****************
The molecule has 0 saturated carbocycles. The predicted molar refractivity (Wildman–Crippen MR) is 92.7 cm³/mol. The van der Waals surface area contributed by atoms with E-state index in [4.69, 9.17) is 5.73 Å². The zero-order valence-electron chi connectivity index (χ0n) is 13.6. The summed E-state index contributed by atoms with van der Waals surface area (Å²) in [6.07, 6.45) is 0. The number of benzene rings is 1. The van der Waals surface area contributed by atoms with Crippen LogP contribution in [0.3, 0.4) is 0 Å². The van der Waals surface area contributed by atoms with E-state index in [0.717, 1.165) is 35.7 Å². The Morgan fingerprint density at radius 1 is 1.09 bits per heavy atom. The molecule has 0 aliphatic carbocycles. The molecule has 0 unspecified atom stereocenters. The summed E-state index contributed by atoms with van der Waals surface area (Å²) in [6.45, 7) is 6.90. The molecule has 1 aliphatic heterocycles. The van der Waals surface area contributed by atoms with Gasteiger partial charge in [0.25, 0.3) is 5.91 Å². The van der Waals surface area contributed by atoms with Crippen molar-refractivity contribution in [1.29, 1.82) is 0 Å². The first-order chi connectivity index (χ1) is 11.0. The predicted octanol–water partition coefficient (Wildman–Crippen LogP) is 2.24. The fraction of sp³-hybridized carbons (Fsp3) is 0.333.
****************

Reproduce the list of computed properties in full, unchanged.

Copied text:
The molecule has 0 saturated carbocycles. The predicted molar refractivity (Wildman–Crippen MR) is 92.7 cm³/mol. The van der Waals surface area contributed by atoms with E-state index in [4.69, 9.17) is 5.73 Å². The zero-order valence-electron chi connectivity index (χ0n) is 13.6. The summed E-state index contributed by atoms with van der Waals surface area (Å²) in [6.07, 6.45) is 0. The number of benzene rings is 1. The van der Waals surface area contributed by atoms with Crippen LogP contribution in [0.3, 0.4) is 0 Å². The van der Waals surface area contributed by atoms with E-state index in [0.717, 1.165) is 35.7 Å². The Morgan fingerprint density at radius 1 is 1.09 bits per heavy atom. The molecule has 0 aliphatic carbocycles. The molecule has 0 unspecified atom stereocenters. The summed E-state index contributed by atoms with van der Waals surface area (Å²) in [6.45, 7) is 6.90. The molecule has 1 aliphatic heterocycles. The van der Waals surface area contributed by atoms with Gasteiger partial charge in [0.25, 0.3) is 5.91 Å². The van der Waals surface area contributed by atoms with Crippen molar-refractivity contribution in [1.29, 1.82) is 0 Å². The first-order chi connectivity index (χ1) is 11.0. The predicted octanol–water partition coefficient (Wildman–Crippen LogP) is 2.24. The fraction of sp³-hybridized carbons (Fsp3) is 0.333.